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Grey Rabbit--Thank you.  Yes, I will be making my own almond milk.  I did not know that Aloe was not good for O's.  Like I said, just started reading. So, in this case the carageenan was a blessing in disguise as I did not consume the aloe because of it.

I hope I can stay out of trouble till I read all the materials.

I would be interested to know how to use the ground almonds.
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ruthiegirl
Sunday, July 17, 2011, 6:49pm Report to Moderator Report to Moderator

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I think the safest thing to do for now, until you're 100% comfortable with the  food list, is "if in doubt, don't eat it."  Eat the foods you know are OK, and hold off on any new food or supplement that you're not sure about.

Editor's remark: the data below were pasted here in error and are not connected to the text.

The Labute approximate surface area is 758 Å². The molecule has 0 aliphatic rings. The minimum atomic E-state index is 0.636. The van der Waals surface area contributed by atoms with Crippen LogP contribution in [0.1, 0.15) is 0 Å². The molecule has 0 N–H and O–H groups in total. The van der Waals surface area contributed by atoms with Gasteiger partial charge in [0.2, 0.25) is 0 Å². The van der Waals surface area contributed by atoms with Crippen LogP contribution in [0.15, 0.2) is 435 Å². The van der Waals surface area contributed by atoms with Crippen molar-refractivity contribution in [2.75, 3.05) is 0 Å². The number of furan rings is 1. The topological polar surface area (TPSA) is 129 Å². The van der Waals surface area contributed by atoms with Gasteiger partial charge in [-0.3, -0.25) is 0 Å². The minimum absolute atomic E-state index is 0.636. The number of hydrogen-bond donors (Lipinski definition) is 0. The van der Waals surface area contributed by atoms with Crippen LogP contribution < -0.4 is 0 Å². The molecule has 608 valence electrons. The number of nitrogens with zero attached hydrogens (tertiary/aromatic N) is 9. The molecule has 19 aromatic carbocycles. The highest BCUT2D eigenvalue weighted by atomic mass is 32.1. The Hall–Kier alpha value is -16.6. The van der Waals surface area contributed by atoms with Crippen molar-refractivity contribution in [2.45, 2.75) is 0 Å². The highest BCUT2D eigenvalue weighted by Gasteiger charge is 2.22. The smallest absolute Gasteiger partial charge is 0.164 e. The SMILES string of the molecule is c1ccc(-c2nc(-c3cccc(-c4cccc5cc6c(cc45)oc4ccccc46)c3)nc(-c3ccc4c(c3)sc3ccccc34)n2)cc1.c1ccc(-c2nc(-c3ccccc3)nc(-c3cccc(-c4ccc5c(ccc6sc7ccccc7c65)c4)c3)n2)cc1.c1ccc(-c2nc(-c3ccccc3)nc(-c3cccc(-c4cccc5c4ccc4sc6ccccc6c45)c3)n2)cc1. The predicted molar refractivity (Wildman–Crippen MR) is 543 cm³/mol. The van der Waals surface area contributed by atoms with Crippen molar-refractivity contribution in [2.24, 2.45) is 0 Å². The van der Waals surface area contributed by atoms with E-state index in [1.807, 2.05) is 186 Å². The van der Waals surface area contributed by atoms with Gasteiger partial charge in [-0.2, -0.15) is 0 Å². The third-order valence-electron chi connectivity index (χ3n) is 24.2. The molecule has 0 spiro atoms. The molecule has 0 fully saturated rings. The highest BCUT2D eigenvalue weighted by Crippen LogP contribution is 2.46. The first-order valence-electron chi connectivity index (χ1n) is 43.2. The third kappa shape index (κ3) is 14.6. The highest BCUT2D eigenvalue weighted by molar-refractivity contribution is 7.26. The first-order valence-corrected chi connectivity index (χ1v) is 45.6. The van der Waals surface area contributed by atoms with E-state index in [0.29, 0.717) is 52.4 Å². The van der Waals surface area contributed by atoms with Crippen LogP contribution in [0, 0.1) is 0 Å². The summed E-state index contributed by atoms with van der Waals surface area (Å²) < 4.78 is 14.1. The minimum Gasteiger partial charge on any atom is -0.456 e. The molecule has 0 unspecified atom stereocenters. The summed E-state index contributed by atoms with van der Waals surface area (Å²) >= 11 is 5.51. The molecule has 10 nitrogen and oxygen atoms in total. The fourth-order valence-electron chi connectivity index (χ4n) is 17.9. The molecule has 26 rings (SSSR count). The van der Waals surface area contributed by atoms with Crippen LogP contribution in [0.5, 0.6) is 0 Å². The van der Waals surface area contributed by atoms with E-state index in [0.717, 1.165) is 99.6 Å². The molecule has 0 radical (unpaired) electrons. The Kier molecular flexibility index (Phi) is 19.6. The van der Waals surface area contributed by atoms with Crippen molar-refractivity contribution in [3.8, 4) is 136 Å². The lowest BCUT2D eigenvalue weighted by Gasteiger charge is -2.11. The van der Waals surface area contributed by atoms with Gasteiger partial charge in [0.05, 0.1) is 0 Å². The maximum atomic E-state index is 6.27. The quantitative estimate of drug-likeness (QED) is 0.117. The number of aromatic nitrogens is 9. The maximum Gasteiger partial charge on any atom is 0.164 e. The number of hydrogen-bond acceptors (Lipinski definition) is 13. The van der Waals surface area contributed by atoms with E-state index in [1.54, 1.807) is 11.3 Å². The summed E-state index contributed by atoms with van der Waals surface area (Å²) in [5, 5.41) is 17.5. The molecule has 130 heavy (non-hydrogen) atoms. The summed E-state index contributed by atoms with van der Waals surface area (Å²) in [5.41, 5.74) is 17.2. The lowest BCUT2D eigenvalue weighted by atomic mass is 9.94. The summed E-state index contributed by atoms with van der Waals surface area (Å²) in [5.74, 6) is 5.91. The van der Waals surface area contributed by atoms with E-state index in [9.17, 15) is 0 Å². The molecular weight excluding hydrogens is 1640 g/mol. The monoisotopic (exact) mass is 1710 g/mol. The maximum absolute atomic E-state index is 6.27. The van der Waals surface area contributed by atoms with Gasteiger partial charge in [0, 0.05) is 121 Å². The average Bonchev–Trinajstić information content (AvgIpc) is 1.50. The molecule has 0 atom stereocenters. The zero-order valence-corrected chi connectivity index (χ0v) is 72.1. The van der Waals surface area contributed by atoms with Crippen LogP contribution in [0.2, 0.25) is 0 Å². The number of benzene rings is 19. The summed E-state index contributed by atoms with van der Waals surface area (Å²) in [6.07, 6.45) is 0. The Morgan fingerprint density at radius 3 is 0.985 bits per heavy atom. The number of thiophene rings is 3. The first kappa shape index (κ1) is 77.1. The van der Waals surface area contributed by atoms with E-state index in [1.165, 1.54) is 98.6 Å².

I've tried cooking with the leftover almond pulp, but I was never happy with the results. I needed to add so much sugar and oil to give the resultant cookies any kind of flavor, that I decided it wasn't worth it. The baked goods would be healthier if I just used whole grain flour or ground nuts, rather than pulp with the natural protein and fat removed.  Only during Passover, when I have very limited options for giving "body" to  baked goods, do I find it worthwhile to use almond pulp in baking.

So, I discard the pulp. I also discard the pulp from making rice milk, as it's the least healthy part.


Ruth, Single Mother to 19yo   O- Leah , 18yo O- Hannah, and  13yo B+ Jack


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grey rabbit
Sunday, July 17, 2011, 6:59pm Report to Moderator Report to Moderator

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It's true that the almond pulp has little flavor, but I have a hard time throwing things out! I have mixed it with carob and dates and coconut oil to make little high-energy bites, the almond meal gives this mix texture. I've used it in waffles too.